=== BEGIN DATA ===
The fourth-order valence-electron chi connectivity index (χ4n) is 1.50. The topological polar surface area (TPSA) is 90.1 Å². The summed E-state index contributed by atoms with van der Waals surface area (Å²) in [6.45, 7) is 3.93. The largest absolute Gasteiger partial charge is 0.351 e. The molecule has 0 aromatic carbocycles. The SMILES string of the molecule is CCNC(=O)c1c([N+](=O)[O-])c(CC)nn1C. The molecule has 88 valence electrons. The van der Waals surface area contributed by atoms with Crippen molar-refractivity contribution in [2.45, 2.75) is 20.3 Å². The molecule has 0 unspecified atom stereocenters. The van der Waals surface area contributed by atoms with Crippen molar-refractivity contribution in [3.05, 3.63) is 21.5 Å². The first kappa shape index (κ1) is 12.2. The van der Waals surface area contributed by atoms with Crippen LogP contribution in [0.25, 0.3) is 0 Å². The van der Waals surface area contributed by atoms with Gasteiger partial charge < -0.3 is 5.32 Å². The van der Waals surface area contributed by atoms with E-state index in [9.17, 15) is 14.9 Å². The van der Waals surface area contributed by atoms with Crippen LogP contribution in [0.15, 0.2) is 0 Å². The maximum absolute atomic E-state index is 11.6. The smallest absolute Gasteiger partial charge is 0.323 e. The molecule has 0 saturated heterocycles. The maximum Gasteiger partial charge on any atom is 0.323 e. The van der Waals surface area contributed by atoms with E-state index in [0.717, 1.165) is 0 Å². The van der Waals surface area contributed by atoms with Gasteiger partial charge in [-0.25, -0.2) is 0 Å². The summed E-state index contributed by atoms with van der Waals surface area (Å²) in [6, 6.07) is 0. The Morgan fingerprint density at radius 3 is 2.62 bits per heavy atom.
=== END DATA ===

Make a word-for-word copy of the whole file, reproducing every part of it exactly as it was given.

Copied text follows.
The fourth-order valence-electron chi connectivity index (χ4n) is 1.50. The topological polar surface area (TPSA) is 90.1 Å². The summed E-state index contributed by atoms with van der Waals surface area (Å²) in [6.45, 7) is 3.93. The largest absolute Gasteiger partial charge is 0.351 e. The molecule has 0 aromatic carbocycles. The SMILES string of the molecule is CCNC(=O)c1c([N+](=O)[O-])c(CC)nn1C. The molecule has 88 valence electrons. The van der Waals surface area contributed by atoms with Crippen molar-refractivity contribution in [2.45, 2.75) is 20.3 Å². The molecule has 0 unspecified atom stereocenters. The van der Waals surface area contributed by atoms with Crippen molar-refractivity contribution in [3.05, 3.63) is 21.5 Å². The first kappa shape index (κ1) is 12.2. The van der Waals surface area contributed by atoms with Crippen LogP contribution in [0.25, 0.3) is 0 Å². The van der Waals surface area contributed by atoms with Gasteiger partial charge < -0.3 is 5.32 Å². The van der Waals surface area contributed by atoms with E-state index in [9.17, 15) is 14.9 Å². The van der Waals surface area contributed by atoms with Crippen LogP contribution in [0.15, 0.2) is 0 Å². The maximum absolute atomic E-state index is 11.6. The smallest absolute Gasteiger partial charge is 0.323 e. The molecule has 0 saturated heterocycles. The maximum Gasteiger partial charge on any atom is 0.323 e. The van der Waals surface area contributed by atoms with E-state index in [0.717, 1.165) is 0 Å². The van der Waals surface area contributed by atoms with Gasteiger partial charge in [-0.25, -0.2) is 0 Å². The summed E-state index contributed by atoms with van der Waals surface area (Å²) in [6, 6.07) is 0. The Morgan fingerprint density at radius 3 is 2.62 bits per heavy atom.